As a sales manager you spend a lot of time teaching your reps how to do things right with your customers. Next time you’re feeling rebellious, show them how to do it wrong. That’s right – teach them how to annoy the heck out of your customers. Michael Schell, CEO of The Approved Group, Inc., says if your sales reps do any of these five things, they are guaranteed to aggravate your buyers. With a little practice, you’ll see sales drop and customers defecting to your competition.
1. Show up unprepared for a meeting. When your goal is to annoy a prospect, your best bet is to arrive for a meeting without having researched the company, without an agenda and without all the equipment you need. You really can solidify the annoyance factor by going on to ask basic questions that are answered on the company’s Website. “It’s annoying when reps haven’t done their research on my company,” one buyer specialist told Schell. “I also don’t like it when they ask me who the other supplier is. They should know who their competition is in my area.” Anne Stilwell, director, contract and procurement services for Fannie Mae, summed it up like this: “I’m not impressed when reps meet with me without researching our company. Instead, they use up half the meeting asking me for basic information. If they were true professionals, they would have done this before they came to see me. It’s also annoying when they fail to plan the meeting so the important content can be covered in the time allotted.”
2. Over promise and under deliver. To really tick off customers, tell them you can get them the order by the end of week, no problem. Sure, you know there’s no way that’s going to happen, but you can cross that bridge when you get there because after all your job is just to close the sale, right? “It’s annoying when sales reps break procedures that are already in place just to close the sale and then end up not delivering on their promise,” explained Jason Wihnon, supply purchaser for IKON-IMS. “Just be up front and promise what you can deliver. Missing deadlines is terrible. Don’t say you can do something knowing you won’t be able to.”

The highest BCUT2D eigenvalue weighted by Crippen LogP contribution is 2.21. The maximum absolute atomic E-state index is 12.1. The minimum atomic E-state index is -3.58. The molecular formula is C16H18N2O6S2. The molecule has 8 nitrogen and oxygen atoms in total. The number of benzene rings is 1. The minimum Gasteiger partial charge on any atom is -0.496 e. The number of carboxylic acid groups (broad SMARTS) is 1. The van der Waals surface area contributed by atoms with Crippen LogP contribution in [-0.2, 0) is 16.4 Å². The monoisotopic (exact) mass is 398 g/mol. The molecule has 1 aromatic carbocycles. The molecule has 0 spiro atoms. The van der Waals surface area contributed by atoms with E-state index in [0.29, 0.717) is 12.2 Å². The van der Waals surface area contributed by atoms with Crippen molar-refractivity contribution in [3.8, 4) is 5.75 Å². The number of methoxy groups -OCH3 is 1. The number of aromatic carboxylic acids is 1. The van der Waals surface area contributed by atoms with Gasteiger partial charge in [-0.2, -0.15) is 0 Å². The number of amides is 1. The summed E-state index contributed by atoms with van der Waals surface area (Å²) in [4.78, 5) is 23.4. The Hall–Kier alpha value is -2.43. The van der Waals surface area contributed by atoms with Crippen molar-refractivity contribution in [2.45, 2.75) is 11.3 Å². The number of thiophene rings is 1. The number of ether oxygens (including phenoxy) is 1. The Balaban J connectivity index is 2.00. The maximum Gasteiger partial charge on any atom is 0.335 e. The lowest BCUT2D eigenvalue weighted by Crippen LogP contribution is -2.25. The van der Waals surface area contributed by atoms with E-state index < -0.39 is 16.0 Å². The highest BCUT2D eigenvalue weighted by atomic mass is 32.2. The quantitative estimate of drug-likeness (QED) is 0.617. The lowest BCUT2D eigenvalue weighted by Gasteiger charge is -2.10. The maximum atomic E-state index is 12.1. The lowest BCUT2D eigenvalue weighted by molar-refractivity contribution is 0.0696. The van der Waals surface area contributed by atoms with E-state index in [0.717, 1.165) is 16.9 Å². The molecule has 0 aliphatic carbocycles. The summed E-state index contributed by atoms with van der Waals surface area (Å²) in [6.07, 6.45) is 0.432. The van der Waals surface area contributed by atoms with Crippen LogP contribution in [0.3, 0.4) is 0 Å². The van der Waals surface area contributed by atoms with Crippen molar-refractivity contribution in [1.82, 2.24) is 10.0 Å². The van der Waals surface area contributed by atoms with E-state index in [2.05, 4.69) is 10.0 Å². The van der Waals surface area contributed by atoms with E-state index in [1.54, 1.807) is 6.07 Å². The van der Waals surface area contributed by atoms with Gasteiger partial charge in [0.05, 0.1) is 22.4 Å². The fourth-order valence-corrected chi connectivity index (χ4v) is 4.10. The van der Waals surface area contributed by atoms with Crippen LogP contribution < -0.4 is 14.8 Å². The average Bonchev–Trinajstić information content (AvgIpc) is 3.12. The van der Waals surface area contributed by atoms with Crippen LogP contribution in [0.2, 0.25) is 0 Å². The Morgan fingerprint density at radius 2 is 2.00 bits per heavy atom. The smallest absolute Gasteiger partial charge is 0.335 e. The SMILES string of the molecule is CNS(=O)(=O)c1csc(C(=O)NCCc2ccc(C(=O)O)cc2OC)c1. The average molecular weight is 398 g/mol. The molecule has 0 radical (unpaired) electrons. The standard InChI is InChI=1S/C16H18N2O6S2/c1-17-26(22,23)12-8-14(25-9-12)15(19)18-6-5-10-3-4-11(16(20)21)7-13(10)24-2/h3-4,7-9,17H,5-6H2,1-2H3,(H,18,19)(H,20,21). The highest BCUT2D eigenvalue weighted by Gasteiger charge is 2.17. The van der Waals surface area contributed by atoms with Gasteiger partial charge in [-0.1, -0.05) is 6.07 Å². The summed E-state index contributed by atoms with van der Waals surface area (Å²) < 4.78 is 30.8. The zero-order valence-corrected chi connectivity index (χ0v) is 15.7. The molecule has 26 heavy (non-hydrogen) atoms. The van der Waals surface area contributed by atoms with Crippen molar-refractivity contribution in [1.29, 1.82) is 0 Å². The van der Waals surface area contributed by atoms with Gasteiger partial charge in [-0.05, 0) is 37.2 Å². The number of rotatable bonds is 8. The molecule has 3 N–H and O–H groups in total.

3. Sell through the back door. Every kid knows this trick – if mom says no, go ask dad. Likewise, sales reps who get a no from decision makers and really want to annoy them should simply go around them and try to get a yes from someone else. Here’s the complaint in a nutshell: “I find it frustrating when I’ve rejected a rep’s proposal and he or she calls back at another time attempting to speak to another buyer,” lamented Kathi Wilson, facilities assistant for IDX Systems Corp. “It’s unethical and sneaky and it makes for bad business.”
4. Show up without an appointment. Appointments? Who needs them? Your prospects will be so wowed by your product or service they’ll be happy to see you any time, right? If that’s your thinking, congratulations – you’ve scored a 10 on the buyer-annoyance scale. Equally annoying – and grouped here on this list – is the practice of continuous cold-calling or leaving message after message in the hope the buyer will one day return your call just to get you to stop leaving messages. The reality: “Constantly calling and annoying me is going to push me off even farther,” said Lisa Perdue, a senior buyer.
5. Talk too much and listen too little. If buyers carefully explain why your service is not something their company needs right now and you forge ahead trying to make the sale anyway, you’re an expert in this category. And if the buyers do have need of your service? You can still annoy them by charging in and telling them all about your solutions and your company without stopping to ask about their needs. The key to successful annoyance here is to tune out anything customers say and focus on your agenda, which is making the sale. In the end, that’s all that really matters, right?